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20.7.10

Peter Pan - the Musical

based on the play by J.M. Barrie
Lyrics by Carolyn Leigh
Music by Mark Charlap

What a wonderful musical! Of course I've seen the Disney movie, but that was ages ago. I love this story and it translates so well to the stage - the magical qualities of the play become moments of pure theatre magic. The music is beautiful (I enjoyed reading the script and playing the soundtrack as I went along:)) and of course, everyone loves the flying bit! And there's a dog! It has all the crowd pleasers!

The thing that I got the most enjoyment from was, surprisingly, reading the stage directions. My guess is that these are carried over from Barrie's original script because they are very enlightening and made me laugh as much, if not more, than the lines. For example in an early scene, Mr. Darling says goodnight to his children and then leaves their nursery with Nana, the dog. Wendy says, "He's chaining Nana up." The stage direction that follows reads:
This unfortunately is what he is doing, though we cannot see him. Let us hope that he then retires to his study, looks up the word "temper" in his Thesaurus, and under the influence of those benign pages becomes a better man.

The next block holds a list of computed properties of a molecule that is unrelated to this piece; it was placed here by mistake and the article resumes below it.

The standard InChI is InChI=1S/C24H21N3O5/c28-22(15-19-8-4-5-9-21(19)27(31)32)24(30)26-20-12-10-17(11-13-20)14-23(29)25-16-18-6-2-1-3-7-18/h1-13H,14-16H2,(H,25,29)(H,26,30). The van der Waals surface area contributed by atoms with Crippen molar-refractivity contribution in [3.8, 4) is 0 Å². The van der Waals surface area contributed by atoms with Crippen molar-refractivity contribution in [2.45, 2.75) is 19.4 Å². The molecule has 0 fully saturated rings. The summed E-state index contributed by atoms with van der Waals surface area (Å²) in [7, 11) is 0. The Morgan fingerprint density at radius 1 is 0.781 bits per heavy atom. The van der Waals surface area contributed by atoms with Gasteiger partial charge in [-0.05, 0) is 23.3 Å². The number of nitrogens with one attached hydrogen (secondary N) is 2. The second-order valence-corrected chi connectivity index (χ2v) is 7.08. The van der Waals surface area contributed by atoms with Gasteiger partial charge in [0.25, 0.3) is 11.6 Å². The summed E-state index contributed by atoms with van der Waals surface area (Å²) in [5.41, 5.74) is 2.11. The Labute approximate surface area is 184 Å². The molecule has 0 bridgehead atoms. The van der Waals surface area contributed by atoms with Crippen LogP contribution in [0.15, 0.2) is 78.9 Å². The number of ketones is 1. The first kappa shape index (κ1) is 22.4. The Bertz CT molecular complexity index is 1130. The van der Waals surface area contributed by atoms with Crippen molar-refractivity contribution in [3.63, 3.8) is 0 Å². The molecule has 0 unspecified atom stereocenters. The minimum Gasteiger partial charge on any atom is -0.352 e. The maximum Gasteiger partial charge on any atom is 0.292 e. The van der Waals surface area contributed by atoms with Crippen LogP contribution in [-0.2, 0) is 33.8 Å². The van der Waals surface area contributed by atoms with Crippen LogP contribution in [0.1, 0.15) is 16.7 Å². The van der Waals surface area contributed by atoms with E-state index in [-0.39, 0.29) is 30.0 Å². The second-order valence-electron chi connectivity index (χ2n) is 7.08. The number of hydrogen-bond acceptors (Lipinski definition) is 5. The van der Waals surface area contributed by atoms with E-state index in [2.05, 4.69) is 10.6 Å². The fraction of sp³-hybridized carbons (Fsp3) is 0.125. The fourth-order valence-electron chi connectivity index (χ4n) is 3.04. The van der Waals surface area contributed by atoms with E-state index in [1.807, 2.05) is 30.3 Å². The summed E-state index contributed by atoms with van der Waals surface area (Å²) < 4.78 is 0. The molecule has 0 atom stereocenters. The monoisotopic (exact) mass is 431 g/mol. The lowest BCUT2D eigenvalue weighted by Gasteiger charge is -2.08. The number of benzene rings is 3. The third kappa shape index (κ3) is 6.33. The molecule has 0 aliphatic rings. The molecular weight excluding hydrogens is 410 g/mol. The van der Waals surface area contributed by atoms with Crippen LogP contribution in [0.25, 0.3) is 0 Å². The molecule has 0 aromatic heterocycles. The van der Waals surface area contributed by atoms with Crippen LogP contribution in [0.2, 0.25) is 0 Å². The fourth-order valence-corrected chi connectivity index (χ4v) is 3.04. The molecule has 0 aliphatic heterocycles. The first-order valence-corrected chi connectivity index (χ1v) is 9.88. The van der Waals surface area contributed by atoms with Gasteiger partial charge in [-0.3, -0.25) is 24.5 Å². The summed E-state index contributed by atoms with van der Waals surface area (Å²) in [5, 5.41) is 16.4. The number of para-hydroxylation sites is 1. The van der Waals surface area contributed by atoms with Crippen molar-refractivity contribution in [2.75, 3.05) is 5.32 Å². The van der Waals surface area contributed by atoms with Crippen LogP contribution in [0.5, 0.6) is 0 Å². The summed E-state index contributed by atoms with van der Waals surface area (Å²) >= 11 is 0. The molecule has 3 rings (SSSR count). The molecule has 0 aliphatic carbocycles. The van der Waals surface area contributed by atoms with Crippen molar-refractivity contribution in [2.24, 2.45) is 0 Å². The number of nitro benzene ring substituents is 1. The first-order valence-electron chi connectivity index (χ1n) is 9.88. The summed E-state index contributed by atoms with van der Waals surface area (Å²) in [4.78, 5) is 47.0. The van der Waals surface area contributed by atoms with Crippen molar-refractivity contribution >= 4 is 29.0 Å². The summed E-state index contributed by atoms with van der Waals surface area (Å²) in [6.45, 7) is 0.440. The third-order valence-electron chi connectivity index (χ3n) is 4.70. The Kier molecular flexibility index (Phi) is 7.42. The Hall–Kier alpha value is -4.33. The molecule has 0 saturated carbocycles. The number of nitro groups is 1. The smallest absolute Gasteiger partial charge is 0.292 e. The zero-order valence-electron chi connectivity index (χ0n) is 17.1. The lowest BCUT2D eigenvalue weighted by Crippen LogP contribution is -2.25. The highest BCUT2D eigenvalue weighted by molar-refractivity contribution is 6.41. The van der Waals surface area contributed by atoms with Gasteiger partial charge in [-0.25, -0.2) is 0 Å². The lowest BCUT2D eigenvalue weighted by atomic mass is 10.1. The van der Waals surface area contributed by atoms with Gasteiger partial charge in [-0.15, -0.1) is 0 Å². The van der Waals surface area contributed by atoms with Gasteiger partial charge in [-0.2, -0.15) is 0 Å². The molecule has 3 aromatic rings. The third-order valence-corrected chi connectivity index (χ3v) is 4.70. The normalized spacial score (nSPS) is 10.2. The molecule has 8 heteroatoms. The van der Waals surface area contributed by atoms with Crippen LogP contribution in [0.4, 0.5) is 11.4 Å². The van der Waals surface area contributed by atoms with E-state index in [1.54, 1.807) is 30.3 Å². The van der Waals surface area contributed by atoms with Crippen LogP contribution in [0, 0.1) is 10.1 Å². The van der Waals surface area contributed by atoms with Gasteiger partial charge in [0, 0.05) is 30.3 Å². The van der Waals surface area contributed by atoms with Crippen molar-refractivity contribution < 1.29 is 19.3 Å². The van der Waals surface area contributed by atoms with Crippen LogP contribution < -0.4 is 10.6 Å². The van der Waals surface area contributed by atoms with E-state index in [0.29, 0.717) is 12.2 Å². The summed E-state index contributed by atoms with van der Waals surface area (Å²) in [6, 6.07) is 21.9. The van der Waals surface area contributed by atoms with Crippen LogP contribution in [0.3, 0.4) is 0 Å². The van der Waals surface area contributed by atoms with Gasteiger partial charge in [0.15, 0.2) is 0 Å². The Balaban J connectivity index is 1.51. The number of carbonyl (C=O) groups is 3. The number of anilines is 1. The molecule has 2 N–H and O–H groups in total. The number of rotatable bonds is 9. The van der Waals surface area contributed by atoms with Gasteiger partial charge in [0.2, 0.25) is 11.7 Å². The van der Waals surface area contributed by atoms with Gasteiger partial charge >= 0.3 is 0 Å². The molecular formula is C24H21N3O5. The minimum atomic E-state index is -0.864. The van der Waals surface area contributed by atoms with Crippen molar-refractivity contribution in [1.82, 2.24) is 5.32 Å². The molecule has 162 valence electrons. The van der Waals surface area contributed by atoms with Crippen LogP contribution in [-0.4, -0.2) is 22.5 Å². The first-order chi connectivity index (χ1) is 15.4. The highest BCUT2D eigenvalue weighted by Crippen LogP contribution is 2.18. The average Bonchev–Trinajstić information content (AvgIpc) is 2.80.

Even better than that might be the stage direction that precedes Hook's first entrance. It reads:
Cruelest jewel in that dark setting is Hook himself, cadaverous and blackavised, his hair dressed in long curls which look like black candles about to melt, his eyes blue as the forget-me-not and of a profound insensibility save when he claws, at which time a red spot appears in them. He has an iron double hook instead of a right hand, and it is with this he claws. He is never more sinister than when he is most polite, and the elegance of his diction, the distinction of his demeanor, show him one of a different class from his crew, a solitary among uncultured companions. This courtliness impresses even his victims on the high seas, who note that he always says "Sorry" when prodding them along the plank. A man of indomitable courage, the only thing at which he flinches is the sight of his own blood, which is thick and of an unusual color. In dress he apes the dandiacal associated with Charles II, having heard it said in an earlier period of his career that he bore a strange resemblance to the ill-fated Stuarts. Those, however, who have seen him in the flesh, which is an inadequate term for his earthly tenement, agree that the grimmest part of him is his iron claw.
Now if that isn't the character description of all character descriptions! Well done, Barrie.

Monday Play-a-day: The Real Thing by Tom Stoppard

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